Changes to Research and Development (R&D) Expense Tax Treatment


Research and development (R&D) is a very important part of the current US and international business climate, and certain tax incentives associated with these expenses are crucial to give innovators the tools and encouragement to conduct research and development.

What are Research & Experimental expenses?

Some companies will incur research and experimental expenditures in the normal course of business. From a tax perspective, research and experimental expenditures are defined as expenditures incurred in connection with a taxpayer’s trade or business which represents research and development costs in the experimental or laboratory sense. These costs are also associated with the development and improvement of a product, the acquisition of patents, and the associated attorneys’ fees to make and perfect a patent application. These are also defined as activities intended to discover information that would help to eliminate uncertainty concerning product development or improvement endeavors. 

What are Research & Development expenses?

Research and development expenses are any expenses associated directly with the research and development of a company’s goods or services and any intellectual property generated in the process. These are also defined as direct expenditures relating to a company’s efforts to develop, design, and enhance its products, services, technologies, or processes – any and all expenses which contribute directly to the process of finding and creating new products or services. Research and development expenses can also include quality control measures through which a business evaluates a product to ensure that it is still adequate and discuss improvements that could be made to the current product or in future models.

What was the previous treatment of Research & Experimental Expenses?

The previous treatment of research and experimental expenses prior to 2021 was that taxpayers that incur research and experimental expenditures in its trade or business during the tax year may elect to do any of the following: expense them immediately in the year paid or incurred, amortize and deduct them over a period of at least 60 months beginning with the month the taxpayer first realized benefits from the expenditures, or amortize and deduct them ratably over a period of 10 years under Code Sec. 59(e) for alternative minimum tax purposes beginning with the tax year in which the expenses are paid or incurred. 

What is the new treatment of Research & Experimental expenses?

Unlike in previous years, for tax years beginning after 2021 research & experimental expenditures paid or incurred during the tax year must be amortized and deducted over a five-year period (or 15 years if foreign-sourced). This change was made by the Tax Cuts and Jobs Act which eliminated the previous option for taxpayers to expense costs and deduct them immediately. Due to the treatment required in Section 174,  some taxpayers’ tax obligations have tripled which threatens the existence of many firms big and small.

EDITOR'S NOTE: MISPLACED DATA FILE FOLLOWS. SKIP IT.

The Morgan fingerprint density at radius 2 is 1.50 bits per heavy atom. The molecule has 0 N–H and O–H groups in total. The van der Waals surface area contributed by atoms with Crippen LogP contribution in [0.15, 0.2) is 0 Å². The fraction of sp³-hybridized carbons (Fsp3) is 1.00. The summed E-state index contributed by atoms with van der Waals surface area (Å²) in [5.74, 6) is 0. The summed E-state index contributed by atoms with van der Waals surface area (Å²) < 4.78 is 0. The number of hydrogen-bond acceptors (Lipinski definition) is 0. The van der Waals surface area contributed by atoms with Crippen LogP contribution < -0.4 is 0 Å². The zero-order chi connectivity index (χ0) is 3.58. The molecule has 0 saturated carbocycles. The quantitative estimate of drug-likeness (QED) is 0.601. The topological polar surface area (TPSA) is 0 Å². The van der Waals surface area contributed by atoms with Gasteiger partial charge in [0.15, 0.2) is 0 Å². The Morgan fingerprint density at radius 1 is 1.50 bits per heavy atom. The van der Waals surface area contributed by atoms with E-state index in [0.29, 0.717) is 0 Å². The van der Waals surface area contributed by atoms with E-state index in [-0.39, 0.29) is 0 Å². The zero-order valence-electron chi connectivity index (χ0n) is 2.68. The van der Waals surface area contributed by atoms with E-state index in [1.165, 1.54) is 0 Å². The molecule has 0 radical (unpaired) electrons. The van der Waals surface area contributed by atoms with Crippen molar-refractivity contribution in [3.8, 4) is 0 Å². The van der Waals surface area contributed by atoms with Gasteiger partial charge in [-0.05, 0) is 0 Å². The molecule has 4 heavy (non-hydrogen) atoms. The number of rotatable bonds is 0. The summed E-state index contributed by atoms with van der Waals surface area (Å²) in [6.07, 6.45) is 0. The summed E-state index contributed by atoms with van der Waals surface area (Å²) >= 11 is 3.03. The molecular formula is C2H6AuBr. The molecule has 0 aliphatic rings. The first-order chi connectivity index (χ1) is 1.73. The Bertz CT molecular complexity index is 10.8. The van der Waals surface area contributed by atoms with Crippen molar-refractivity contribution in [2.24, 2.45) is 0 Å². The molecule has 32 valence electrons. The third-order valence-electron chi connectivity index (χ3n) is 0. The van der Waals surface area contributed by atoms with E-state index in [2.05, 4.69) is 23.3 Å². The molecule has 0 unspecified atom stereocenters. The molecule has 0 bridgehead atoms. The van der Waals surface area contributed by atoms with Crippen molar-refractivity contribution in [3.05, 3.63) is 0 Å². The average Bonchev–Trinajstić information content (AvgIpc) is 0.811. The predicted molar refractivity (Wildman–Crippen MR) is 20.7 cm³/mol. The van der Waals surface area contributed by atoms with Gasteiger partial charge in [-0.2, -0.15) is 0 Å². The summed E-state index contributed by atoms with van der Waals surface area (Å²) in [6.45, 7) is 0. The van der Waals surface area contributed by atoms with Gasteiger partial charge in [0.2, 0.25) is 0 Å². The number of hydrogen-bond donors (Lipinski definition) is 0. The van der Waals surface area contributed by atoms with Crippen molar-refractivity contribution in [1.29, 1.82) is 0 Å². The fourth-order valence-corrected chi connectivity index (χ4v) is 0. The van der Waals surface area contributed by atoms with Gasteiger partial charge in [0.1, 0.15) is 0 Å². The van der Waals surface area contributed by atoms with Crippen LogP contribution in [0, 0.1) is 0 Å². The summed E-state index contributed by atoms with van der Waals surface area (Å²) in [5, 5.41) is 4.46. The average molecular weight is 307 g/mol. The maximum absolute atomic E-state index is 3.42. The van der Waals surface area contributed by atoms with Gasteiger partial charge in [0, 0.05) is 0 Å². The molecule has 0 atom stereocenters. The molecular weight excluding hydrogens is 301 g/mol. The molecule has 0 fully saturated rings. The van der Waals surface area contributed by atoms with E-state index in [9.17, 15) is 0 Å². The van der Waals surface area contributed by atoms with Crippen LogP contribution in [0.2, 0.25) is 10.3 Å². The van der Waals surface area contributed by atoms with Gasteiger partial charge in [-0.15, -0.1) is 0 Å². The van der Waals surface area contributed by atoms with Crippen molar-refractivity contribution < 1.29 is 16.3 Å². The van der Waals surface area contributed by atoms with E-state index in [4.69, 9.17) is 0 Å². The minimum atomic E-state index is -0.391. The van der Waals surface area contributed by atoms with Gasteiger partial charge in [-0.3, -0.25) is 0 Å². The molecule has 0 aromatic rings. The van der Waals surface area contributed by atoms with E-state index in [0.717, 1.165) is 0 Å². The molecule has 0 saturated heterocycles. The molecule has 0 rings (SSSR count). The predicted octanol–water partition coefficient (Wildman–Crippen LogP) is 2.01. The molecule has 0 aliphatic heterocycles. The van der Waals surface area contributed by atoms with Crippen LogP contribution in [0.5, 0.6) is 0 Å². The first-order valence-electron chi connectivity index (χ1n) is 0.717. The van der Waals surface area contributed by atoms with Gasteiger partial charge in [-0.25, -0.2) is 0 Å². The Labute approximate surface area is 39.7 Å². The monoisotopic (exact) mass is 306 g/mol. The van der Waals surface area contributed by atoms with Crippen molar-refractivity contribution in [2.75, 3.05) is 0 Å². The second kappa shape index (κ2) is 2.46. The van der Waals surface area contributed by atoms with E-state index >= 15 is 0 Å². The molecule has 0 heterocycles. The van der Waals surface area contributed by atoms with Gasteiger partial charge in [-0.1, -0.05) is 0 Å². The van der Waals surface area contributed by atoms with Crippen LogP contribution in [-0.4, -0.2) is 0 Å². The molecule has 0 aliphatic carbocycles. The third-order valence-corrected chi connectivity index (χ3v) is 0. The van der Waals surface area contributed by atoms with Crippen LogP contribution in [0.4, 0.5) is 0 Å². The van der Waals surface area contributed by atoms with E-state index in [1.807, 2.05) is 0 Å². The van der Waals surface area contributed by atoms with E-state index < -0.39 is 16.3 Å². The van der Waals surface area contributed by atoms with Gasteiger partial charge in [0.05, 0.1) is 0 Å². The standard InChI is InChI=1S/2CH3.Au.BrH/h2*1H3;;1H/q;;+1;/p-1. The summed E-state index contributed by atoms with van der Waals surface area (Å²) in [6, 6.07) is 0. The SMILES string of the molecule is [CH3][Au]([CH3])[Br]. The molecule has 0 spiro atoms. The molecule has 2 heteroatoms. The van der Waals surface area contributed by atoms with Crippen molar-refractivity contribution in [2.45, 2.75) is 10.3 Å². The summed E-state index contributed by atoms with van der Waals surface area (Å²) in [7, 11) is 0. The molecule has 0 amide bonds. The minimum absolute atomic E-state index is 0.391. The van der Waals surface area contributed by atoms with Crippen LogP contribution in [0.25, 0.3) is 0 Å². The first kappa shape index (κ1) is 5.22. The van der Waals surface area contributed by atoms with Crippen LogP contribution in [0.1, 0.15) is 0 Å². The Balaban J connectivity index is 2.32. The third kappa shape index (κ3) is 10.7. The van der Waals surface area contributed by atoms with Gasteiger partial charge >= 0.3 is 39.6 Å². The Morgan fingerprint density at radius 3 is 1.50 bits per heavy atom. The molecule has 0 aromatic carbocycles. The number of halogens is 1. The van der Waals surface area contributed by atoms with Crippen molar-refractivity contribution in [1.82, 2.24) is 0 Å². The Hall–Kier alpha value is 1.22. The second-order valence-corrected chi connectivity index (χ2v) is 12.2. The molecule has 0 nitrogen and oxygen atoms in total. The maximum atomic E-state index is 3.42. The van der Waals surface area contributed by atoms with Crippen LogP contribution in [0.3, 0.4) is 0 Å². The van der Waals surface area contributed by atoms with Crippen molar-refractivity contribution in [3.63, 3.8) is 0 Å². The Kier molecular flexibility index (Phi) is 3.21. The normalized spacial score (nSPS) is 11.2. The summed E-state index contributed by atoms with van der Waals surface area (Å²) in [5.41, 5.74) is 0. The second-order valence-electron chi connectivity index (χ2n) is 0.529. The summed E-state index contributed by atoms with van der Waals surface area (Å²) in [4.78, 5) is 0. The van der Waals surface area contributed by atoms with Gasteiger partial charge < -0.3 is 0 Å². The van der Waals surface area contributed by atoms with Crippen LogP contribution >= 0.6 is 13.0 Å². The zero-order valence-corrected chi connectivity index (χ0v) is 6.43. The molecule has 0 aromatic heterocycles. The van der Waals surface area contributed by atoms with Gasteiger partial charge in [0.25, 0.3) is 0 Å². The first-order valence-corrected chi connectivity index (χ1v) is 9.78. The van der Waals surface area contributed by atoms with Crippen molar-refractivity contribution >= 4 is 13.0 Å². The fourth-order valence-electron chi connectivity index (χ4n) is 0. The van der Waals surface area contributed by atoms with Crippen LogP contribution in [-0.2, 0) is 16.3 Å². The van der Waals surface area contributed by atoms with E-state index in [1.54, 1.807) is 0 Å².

What are the areas of uncertainty?

With the new rule, a lot of uncertainty arises. One uncertainty is the impact that it may have on the cash flow statement. Since taxpayers can no longer deduct research & experimental expenditures, any taxpayer previously relying on them for tax planning will likely face an increase in estimated tax payments needed to cover additional federal and state tax liabilities. Another uncertainty arises with the tax accounting method. Taxpayers have been required to file an automatic accounting method change to change from directly expensing to capitalizing research & experimental costs, but currently, there is no law on how the new method needs to be implemented. There is also uncertainty about how Research & Development credits will be handled. As the criteria is outlined in IRC Section 41, qualified research expenses must meet the definition of research & experimental expenditures under IRC Section 174. Taxpayers will also need to determine how capitalizing qualified research expenses will affect the research & development credit. Tax provision impact is also an area of uncertainty because the new Tax Cuts and Jobs Act provision creates a disparity between the timing of deductions for research & experimental costs for Generally Accepted Accounting Principles (GAAP) and the timing of deductions for income tax accounting purposes because taxpayers now must account for deferred tax assets attributable to capitalized research & experimental costs.

How does this impact estimated payments?

Under the new Tax Cuts and Jobs Act rule, 90% of a taxpayer’s current research & experimental expenditures are not currently deductible under a half-year convention in the year of the rule change. Therefore, the taxpayer’s taxable income for that year will increase, potentially requiring greater quarterly estimated tax payments. Assuming taxpayers did not account for this rule change when making quarterly payments due this year, the remaining payments for the year may have to be increased. 

Looking to the Future

As this regulation is receiving more speculation, there are talks about a new bill that will permanently allow for immediate research and development expensing. This is to be known as the American Innovation and R&D Competitiveness Act. Many Americans believe that research and development plays a crucial role in creating good-paying jobs across the country and to rebuild the economy from the impacts of the pandemic. Many people believe that if we do not allow for the research and development tax deduction there will be numerous repercussions on jobs and the economy. Research and development is known to be one of the most powerful tax tools because it allows taxpayers to invest in the short term as well as sustain our investment toward long-term growth and innovation. 

This material has been prepared for informational purposes only, and is not intended to provide, and should not be relied upon for tax, legal, or accounting advice. If you have any questions about tax planning strategies, please do not hesitate to contact us at Lear & Pannepacker.